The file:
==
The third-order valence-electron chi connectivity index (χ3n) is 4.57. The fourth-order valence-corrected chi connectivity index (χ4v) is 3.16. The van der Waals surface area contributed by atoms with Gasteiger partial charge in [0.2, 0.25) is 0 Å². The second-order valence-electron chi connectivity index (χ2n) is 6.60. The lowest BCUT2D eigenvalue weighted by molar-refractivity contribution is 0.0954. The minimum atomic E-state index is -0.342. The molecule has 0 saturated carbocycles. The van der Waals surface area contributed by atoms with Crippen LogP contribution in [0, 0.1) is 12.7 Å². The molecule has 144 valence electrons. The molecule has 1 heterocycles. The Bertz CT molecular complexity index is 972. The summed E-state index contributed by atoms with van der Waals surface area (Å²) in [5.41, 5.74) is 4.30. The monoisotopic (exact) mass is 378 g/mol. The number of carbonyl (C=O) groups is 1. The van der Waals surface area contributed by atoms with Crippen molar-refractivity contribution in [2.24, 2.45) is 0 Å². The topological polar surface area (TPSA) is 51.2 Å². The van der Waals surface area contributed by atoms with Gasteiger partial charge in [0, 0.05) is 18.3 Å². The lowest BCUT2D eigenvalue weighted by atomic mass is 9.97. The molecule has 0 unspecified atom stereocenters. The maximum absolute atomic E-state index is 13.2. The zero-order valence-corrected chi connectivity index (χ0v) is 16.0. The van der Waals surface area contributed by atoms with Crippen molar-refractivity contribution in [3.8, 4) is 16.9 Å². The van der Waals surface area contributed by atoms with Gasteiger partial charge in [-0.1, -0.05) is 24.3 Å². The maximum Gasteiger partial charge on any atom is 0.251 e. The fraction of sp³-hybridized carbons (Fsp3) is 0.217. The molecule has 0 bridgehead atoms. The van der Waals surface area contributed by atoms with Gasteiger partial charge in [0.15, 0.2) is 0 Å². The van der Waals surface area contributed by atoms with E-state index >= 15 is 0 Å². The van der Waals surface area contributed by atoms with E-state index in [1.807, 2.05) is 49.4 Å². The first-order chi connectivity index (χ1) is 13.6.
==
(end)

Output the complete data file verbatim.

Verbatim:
The third-order valence-electron chi connectivity index (χ3n) is 4.57. The fourth-order valence-corrected chi connectivity index (χ4v) is 3.16. The van der Waals surface area contributed by atoms with Gasteiger partial charge in [0.2, 0.25) is 0 Å². The second-order valence-electron chi connectivity index (χ2n) is 6.60. The lowest BCUT2D eigenvalue weighted by molar-refractivity contribution is 0.0954. The minimum atomic E-state index is -0.342. The molecule has 0 saturated carbocycles. The van der Waals surface area contributed by atoms with Crippen LogP contribution in [0, 0.1) is 12.7 Å². The molecule has 144 valence electrons. The molecule has 1 heterocycles. The Bertz CT molecular complexity index is 972. The summed E-state index contributed by atoms with van der Waals surface area (Å²) in [5.41, 5.74) is 4.30. The monoisotopic (exact) mass is 378 g/mol. The number of carbonyl (C=O) groups is 1. The van der Waals surface area contributed by atoms with Crippen molar-refractivity contribution in [2.24, 2.45) is 0 Å². The topological polar surface area (TPSA) is 51.2 Å². The van der Waals surface area contributed by atoms with Gasteiger partial charge in [0, 0.05) is 18.3 Å². The lowest BCUT2D eigenvalue weighted by atomic mass is 9.97. The molecule has 0 unspecified atom stereocenters. The maximum absolute atomic E-state index is 13.2. The zero-order valence-corrected chi connectivity index (χ0v) is 16.0. The van der Waals surface area contributed by atoms with Crippen molar-refractivity contribution in [3.8, 4) is 16.9 Å². The van der Waals surface area contributed by atoms with Gasteiger partial charge in [-0.1, -0.05) is 24.3 Å². The maximum Gasteiger partial charge on any atom is 0.251 e. The fraction of sp³-hybridized carbons (Fsp3) is 0.217. The molecule has 0 bridgehead atoms. The van der Waals surface area contributed by atoms with Gasteiger partial charge in [0.15, 0.2) is 0 Å². The van der Waals surface area contributed by atoms with E-state index >= 15 is 0 Å². The van der Waals surface area contributed by atoms with E-state index in [1.807, 2.05) is 49.4 Å². The first-order chi connectivity index (χ1) is 13.6.